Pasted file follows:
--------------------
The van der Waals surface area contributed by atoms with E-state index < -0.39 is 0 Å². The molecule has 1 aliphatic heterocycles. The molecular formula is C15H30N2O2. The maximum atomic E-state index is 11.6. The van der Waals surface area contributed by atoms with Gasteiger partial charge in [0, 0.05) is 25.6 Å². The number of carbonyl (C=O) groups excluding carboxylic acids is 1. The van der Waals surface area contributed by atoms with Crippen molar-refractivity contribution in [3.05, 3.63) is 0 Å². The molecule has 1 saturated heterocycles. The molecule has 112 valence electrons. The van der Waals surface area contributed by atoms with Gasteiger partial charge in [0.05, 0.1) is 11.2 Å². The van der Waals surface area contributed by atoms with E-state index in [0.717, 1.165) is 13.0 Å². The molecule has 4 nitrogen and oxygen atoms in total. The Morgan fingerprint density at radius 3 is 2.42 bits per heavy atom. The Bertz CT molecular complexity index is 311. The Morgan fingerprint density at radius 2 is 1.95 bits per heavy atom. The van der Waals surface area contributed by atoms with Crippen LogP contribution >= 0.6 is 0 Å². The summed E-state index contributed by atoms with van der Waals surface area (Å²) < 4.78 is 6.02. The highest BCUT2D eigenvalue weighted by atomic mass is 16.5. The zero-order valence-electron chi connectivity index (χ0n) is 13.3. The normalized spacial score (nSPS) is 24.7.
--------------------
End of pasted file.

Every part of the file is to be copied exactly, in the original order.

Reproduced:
The van der Waals surface area contributed by atoms with E-state index < -0.39 is 0 Å². The molecule has 1 aliphatic heterocycles. The molecular formula is C15H30N2O2. The maximum atomic E-state index is 11.6. The van der Waals surface area contributed by atoms with Gasteiger partial charge in [0, 0.05) is 25.6 Å². The number of carbonyl (C=O) groups excluding carboxylic acids is 1. The van der Waals surface area contributed by atoms with Crippen molar-refractivity contribution in [3.05, 3.63) is 0 Å². The molecule has 1 saturated heterocycles. The molecule has 112 valence electrons. The van der Waals surface area contributed by atoms with Gasteiger partial charge in [0.05, 0.1) is 11.2 Å². The van der Waals surface area contributed by atoms with E-state index in [0.717, 1.165) is 13.0 Å². The molecule has 4 nitrogen and oxygen atoms in total. The Morgan fingerprint density at radius 3 is 2.42 bits per heavy atom. The Bertz CT molecular complexity index is 311. The Morgan fingerprint density at radius 2 is 1.95 bits per heavy atom. The van der Waals surface area contributed by atoms with Crippen LogP contribution >= 0.6 is 0 Å². The summed E-state index contributed by atoms with van der Waals surface area (Å²) < 4.78 is 6.02. The highest BCUT2D eigenvalue weighted by atomic mass is 16.5. The zero-order valence-electron chi connectivity index (χ0n) is 13.3. The normalized spacial score (nSPS) is 24.7.